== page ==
THE BLOG
03/08/2011 01:43 pm ET Updated May 25, 2011

Misconceptions of Working at a Non-Profit

For the longest time you have been thinking about how great it might be to follow your passion and work for a non-profit. You fantasize about what it would be like, working with people just like yourself who are passionate about what they do. And you'll get to dial back on your workload and spend more time with your friends and family. What could be better than that?

Sounds great, but is it reality?

Here are some of the common misconceptions (pros and cons), and the truth about working at a non-profit:

Pros:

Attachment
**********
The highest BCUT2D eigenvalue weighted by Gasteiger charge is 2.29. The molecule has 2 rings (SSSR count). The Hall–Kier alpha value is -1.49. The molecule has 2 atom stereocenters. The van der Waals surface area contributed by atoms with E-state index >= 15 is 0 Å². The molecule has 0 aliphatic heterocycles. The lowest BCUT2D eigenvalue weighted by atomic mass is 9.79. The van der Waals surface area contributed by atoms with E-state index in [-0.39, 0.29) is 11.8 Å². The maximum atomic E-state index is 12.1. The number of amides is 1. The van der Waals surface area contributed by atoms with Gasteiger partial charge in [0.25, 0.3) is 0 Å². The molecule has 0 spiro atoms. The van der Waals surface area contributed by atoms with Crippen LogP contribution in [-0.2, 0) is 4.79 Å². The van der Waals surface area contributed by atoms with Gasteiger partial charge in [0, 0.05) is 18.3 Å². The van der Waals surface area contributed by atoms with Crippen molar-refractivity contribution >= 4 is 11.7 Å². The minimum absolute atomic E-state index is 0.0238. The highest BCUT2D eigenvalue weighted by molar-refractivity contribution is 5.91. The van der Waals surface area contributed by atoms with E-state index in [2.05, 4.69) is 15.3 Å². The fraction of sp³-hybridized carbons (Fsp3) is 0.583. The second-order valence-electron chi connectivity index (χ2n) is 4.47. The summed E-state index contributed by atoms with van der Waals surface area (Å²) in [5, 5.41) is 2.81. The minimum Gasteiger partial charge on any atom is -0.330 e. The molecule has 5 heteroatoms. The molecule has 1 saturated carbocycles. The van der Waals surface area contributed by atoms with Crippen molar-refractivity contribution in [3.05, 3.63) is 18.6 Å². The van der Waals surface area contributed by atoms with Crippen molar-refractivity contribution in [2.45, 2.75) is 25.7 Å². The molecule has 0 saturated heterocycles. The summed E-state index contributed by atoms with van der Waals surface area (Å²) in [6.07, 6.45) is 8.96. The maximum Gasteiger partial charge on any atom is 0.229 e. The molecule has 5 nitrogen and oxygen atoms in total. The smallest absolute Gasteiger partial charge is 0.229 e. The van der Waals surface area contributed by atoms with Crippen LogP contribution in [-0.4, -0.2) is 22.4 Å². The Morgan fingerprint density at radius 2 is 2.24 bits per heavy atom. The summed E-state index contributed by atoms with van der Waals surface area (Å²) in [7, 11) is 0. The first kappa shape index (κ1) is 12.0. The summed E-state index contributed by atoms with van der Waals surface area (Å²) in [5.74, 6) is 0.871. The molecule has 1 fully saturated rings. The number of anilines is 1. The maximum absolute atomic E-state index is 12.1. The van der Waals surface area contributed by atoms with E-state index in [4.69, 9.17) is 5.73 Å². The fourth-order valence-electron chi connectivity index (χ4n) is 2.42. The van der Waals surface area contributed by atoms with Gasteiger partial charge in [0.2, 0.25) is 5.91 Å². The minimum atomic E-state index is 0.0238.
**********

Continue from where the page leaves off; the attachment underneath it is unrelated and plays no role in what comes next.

It won't feel like working in a regular business: Just the opposite. Typical is the situation of Lisa Nash, CEO of Blue Planet Network. Before joining Blue Planet, Nash was a VP of Marketing at Yahoo! "The biggest surprise moving into a non-profit was that I could run Blue Planet just like a for-profit company in terms of setting goals, measuring progress and managing based on what works. The only difference was that our 'profit' was the number of people who gained access to safe drinking water." So if you are thinking about joining a non-profit, recognize that it will be run just like a for-profit company with the focus on aggressively achieving results.